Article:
UCAS code: NN34
Programme requirement: GCSE pass at grade A or above in Mathematics, or A level at grade A or above in Mathematics (or equivalent). No specific subjects are required at A level, although candidates normally have A level Mathematics (or equivalent). Candidates offering A level(s) in the humanities are encouraged to apply. Those candidates who do not have A level Mathematics (or equivalent) should be prepared to develop their mathematical skills, and will be provided with support including tailored first year courses in mathematics and statistics
Usual standard offer: A level: grades A A A
International Baccalaureate: Diploma with 38 points including 7 6 6 or 6 6 6 at Higher level
Other qualifications are considered
For further details see lse.ac.uk/ugAdmissionsCriteria
Applications 2013: 1,713
First year students 2013: 134
†Choice will depend on your previous level of mathematics.
Please read the following important information before referring to full details of course options found in the Programme Regulations.
You must note however that while care has been taken to ensure that this information is up to date and correct, some circumstances may cause the School to subsequently change, suspend or withdraw a course or programme of study, or change the fees that apply to it. The School will neither be liable for information that after publication becomes inaccurate or irrelevant, nor for changing, suspending or withdrawing a course or programme of study due to circumstances outside of its control. You must also note that places are limited on some courses and/or subject to specific entry requirements. The School cannot therefore guarantee places on its courses. You should visit the School’s Calendar, or contact the relevant academic department, for information on the availability and/or content of courses and programmes of study. Certain substantive changes will be listed on the updated undergraduate course and programme information page.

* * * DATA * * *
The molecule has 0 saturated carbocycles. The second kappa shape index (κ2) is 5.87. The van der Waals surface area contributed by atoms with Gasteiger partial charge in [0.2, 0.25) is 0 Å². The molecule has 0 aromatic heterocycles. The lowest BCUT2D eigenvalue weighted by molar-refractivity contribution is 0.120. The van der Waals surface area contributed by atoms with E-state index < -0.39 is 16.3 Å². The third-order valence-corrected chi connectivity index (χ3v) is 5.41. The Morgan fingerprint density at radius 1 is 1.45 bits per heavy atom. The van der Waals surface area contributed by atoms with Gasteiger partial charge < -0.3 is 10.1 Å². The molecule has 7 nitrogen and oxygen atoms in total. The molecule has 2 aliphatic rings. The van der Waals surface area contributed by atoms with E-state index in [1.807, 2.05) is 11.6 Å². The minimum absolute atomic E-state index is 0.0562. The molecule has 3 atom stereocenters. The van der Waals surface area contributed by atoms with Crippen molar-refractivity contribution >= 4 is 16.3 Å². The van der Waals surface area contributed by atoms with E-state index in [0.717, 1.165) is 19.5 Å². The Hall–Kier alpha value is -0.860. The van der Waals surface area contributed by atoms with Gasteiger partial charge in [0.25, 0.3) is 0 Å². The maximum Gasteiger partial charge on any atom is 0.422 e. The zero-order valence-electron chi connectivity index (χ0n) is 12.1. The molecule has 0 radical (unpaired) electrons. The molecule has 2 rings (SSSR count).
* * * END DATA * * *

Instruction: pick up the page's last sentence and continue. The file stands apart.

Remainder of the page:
The first year specialist introductory course, Elements of Accounting and Finance, will bring you into contact with students from other departments who can take it as an option. The aim of the course is to introduce students to the preparation, uses and limitations of accounting information and to some issues in finance and investment. Economics B is an introductory course in microeconomics and macroeconomics. Your choice of quantitative methods courses will depend on your background in mathematics and statistics. Choose from Probability and Statistics for the Social Sciences, a basic foundation in elementary statistical methods, theory and statistical reasoning, or Quantitative Methods (Mathematics) which develops the basic mathematical tools necessary for further study in economics and related disciplines and Quantitative Methods (Statistics) which develops elementary statistical tools necessary for further study in management and economics or Elementary Statistical Theory which provides a precise treatment of introductory probability theory, statistical ideas, methods and techniques. You choose either Mathematical Methods (which must be taken if you have selected Elementary Statistical Theory), an introductory level course for those who wish to use mathematics seriously in social science, or in any other context, or Basic Quantitative Methods which is designed to provide students who do not have A level mathematics or equivalent with the elementary mathematical tools that are needed to study economics. You may be able to choose one of your first year courses as an outside option from a wide range taught in other departments in subject areas including anthropology, computing, economic history, geography, law, mathematics, philosophy, politics, psychology and sociology.